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Genome Biol. 2013 Aug 29;14(8):R91. doi: 10.1186/gb-2013-14-8-r91.

Genome-wide analysis identifies a functional association of Tet1 and Polycomb repressive complex 2 in mouse embryonic stem cells.



Ten-Eleven Translocation (TETs)proteins mediate the oxidation of 5-methylcytosine (5mC) to 5-hydroxymethylcytosine (5hmC). Tet1 is expressed at high levels in mouse embryonic stem cells (ESCs), where it mediates the induction of 5hmC decoration on gene-regulatory elements. While the function of Tet1 is known, the mechanisms of its specificity remain unclear.


We perform a genome-wide comparative analysis of 5hmC in pluripotent ESCs, as well as in differentiated embryonic and adult cells. We find that 5hmC co-localization with Polycomb repressive complex 2 (PRC2) is specific to ESCs and is absent in differentiated cells. Tet1 in ESCs is distributed on bivalent genes in two independent pools: one with Sin3a centered at non-hydroxymethylated transcription start sites and another centered downstream from these sites. This latter pool of Tet1 co-localizes with 5hmC and PRC2. Through co-immunoprecipitation experiments, we show that Tet1 forms a complex with PRC2 specifically in ESCs. Genome-wide analysis of 5hmC profiles in ESCs following knockdown of the PRC2 subunit Suz12 shows a reduction of 5hmC within promoter sequences, specifically at H3K27me3-positive regions of bivalent promoters.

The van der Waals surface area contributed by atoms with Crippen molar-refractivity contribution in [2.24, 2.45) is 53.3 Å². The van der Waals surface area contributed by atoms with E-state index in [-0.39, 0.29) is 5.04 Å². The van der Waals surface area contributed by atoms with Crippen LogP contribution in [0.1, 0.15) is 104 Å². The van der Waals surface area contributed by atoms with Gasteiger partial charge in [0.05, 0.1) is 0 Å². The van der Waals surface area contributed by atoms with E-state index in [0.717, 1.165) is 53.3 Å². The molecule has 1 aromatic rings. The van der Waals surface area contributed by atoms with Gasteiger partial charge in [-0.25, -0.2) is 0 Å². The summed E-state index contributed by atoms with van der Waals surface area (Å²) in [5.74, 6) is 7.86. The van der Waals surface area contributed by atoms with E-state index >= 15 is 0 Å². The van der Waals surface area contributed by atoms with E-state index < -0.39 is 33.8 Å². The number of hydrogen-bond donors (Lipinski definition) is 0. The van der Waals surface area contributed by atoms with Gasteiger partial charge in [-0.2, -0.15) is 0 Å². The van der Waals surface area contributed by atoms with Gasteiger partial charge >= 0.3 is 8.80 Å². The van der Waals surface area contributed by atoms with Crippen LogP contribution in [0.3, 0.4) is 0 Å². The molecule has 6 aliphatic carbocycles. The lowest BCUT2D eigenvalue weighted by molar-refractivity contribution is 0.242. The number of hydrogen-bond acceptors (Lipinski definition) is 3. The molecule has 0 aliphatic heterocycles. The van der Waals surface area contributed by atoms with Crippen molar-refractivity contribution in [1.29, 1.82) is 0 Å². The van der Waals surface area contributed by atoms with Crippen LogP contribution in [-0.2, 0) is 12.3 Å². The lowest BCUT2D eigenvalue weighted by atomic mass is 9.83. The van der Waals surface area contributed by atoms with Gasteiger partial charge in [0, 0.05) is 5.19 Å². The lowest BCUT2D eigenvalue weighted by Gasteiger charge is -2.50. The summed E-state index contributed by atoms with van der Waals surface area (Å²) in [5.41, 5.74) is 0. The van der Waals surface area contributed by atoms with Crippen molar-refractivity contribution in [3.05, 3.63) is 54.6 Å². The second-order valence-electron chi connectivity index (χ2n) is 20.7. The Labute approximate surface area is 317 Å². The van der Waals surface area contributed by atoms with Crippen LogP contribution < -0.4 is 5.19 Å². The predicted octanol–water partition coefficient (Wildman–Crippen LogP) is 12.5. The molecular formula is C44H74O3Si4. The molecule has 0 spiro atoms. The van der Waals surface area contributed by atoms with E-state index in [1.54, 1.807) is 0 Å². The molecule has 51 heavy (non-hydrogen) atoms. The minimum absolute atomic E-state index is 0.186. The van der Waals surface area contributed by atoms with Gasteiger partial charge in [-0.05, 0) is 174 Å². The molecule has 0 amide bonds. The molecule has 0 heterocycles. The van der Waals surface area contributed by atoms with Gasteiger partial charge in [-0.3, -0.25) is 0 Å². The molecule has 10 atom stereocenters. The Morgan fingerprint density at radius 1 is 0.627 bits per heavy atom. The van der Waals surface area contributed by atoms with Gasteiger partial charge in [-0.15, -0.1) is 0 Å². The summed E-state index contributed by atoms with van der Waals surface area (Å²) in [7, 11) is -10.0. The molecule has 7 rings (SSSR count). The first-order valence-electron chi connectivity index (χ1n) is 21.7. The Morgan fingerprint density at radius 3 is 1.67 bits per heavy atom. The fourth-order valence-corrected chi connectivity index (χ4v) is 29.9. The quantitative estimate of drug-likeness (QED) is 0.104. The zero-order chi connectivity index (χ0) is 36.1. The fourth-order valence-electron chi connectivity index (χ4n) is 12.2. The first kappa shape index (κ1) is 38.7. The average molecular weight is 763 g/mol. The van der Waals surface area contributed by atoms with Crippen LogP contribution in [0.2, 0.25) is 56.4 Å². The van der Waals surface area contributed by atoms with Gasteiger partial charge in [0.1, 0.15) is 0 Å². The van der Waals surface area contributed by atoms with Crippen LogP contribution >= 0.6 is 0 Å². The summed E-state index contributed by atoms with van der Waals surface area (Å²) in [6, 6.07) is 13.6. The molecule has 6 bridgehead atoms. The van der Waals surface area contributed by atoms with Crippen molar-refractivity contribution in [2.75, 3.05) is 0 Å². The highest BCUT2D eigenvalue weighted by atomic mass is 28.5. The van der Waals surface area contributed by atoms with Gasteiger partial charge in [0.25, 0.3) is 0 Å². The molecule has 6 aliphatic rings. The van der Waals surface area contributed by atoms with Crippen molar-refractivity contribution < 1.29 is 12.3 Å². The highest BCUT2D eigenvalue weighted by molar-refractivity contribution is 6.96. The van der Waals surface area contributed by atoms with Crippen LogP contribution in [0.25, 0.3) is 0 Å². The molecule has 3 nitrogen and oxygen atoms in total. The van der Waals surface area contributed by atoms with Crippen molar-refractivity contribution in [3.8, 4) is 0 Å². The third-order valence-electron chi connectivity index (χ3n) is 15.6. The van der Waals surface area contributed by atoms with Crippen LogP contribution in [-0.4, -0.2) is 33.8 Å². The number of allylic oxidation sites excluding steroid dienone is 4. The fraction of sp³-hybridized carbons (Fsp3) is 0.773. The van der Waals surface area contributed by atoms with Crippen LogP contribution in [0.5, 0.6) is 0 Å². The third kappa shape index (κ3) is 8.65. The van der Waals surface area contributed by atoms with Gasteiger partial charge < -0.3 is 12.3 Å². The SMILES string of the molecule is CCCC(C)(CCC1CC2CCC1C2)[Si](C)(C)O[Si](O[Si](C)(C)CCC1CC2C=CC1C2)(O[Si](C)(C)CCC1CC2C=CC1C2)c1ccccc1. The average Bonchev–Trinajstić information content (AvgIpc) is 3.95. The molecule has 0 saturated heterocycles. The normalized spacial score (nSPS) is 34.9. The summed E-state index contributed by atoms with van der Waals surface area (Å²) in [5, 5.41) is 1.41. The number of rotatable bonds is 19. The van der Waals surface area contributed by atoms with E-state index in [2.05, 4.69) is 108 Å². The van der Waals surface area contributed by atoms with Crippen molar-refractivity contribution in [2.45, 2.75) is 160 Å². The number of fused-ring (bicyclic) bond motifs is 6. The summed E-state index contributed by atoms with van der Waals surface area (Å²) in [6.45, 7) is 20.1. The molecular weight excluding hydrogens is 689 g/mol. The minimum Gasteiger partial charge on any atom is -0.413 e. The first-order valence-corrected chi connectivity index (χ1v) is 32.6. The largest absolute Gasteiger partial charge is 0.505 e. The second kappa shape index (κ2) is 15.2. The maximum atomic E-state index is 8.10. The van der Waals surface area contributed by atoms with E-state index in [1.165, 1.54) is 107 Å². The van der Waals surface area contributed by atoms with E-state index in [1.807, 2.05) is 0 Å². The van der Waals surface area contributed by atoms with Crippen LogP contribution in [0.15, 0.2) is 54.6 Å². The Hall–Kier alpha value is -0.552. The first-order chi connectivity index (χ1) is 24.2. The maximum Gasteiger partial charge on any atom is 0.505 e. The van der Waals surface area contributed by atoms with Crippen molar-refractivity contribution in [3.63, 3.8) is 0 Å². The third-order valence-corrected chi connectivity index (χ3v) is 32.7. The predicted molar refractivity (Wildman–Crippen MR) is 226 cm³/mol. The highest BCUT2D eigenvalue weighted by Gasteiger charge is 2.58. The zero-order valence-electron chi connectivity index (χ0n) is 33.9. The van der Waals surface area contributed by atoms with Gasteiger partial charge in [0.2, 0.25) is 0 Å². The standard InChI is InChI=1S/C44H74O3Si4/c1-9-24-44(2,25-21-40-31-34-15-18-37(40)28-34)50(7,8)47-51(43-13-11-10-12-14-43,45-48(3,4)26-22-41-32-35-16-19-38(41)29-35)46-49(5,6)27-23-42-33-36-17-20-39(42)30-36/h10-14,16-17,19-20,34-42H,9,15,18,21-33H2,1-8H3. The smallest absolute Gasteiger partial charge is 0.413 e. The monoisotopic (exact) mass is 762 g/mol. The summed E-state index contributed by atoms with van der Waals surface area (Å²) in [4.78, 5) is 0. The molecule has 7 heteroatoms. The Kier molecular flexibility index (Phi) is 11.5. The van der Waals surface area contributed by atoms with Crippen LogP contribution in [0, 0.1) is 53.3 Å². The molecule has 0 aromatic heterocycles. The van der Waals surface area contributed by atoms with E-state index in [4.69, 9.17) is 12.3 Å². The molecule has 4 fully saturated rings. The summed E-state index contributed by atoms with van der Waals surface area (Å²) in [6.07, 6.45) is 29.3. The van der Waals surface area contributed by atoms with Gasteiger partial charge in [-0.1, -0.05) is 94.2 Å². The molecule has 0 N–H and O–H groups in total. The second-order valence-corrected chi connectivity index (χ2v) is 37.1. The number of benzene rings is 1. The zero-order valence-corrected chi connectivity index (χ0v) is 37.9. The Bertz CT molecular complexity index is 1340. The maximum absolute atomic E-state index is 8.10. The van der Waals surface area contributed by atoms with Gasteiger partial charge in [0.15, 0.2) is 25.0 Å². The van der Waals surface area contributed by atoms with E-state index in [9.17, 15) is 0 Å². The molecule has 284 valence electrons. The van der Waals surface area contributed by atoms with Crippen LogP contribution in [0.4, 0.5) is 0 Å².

In ESCs, PRC2 recruits Tet1 to chromatin at H3K27me3 positive regions of the genome, with 5hmC enriched in a broad peak centered 455 bp after the transcription start site and dependent on the PRC2 component Suz12. These results suggest that PRC2-dependent recruitment of Tet1 contributes to epigenetic plasticity throughout cell differentiation.

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